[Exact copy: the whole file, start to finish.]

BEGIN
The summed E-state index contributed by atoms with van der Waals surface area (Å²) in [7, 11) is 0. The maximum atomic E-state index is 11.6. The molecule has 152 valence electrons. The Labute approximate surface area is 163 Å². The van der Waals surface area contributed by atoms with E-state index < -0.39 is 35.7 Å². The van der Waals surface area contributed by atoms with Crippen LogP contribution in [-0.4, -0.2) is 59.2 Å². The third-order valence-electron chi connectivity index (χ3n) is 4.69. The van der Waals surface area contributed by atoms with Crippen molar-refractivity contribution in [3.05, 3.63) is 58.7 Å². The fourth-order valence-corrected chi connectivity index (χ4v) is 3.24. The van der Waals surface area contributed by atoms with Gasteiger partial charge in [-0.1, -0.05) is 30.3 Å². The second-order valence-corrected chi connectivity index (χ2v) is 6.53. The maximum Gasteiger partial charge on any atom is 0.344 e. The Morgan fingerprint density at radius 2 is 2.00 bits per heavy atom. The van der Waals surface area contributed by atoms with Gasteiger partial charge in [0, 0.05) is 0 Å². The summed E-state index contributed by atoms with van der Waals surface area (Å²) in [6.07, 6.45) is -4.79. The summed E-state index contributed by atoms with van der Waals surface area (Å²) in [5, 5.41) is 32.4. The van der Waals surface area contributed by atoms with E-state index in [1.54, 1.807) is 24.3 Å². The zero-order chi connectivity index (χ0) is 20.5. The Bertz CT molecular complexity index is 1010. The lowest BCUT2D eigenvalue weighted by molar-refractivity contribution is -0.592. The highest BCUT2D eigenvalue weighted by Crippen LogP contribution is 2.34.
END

The summed E-state index contributed by atoms with van der Waals surface area (Å²) in [7, 11) is 0. The maximum atomic E-state index is 11.6. The molecule has 152 valence electrons. The Labute approximate surface area is 163 Å². The van der Waals surface area contributed by atoms with E-state index < -0.39 is 35.7 Å². The van der Waals surface area contributed by atoms with Crippen LogP contribution in [-0.4, -0.2) is 59.2 Å². The third-order valence-electron chi connectivity index (χ3n) is 4.69. The van der Waals surface area contributed by atoms with Crippen molar-refractivity contribution in [3.05, 3.63) is 58.7 Å². The fourth-order valence-corrected chi connectivity index (χ4v) is 3.24. The van der Waals surface area contributed by atoms with Gasteiger partial charge in [-0.1, -0.05) is 30.3 Å². The second-order valence-corrected chi connectivity index (χ2v) is 6.53. The maximum Gasteiger partial charge on any atom is 0.344 e. The Morgan fingerprint density at radius 2 is 2.00 bits per heavy atom. The van der Waals surface area contributed by atoms with Gasteiger partial charge in [0, 0.05) is 0 Å². The summed E-state index contributed by atoms with van der Waals surface area (Å²) in [6.07, 6.45) is -4.79. The summed E-state index contributed by atoms with van der Waals surface area (Å²) in [5, 5.41) is 32.4. The van der Waals surface area contributed by atoms with E-state index in [1.54, 1.807) is 24.3 Å². The zero-order chi connectivity index (χ0) is 20.5. The Bertz CT molecular complexity index is 1010. The lowest BCUT2D eigenvalue weighted by molar-refractivity contribution is -0.592. The highest BCUT2D eigenvalue weighted by Crippen LogP contribution is 2.34.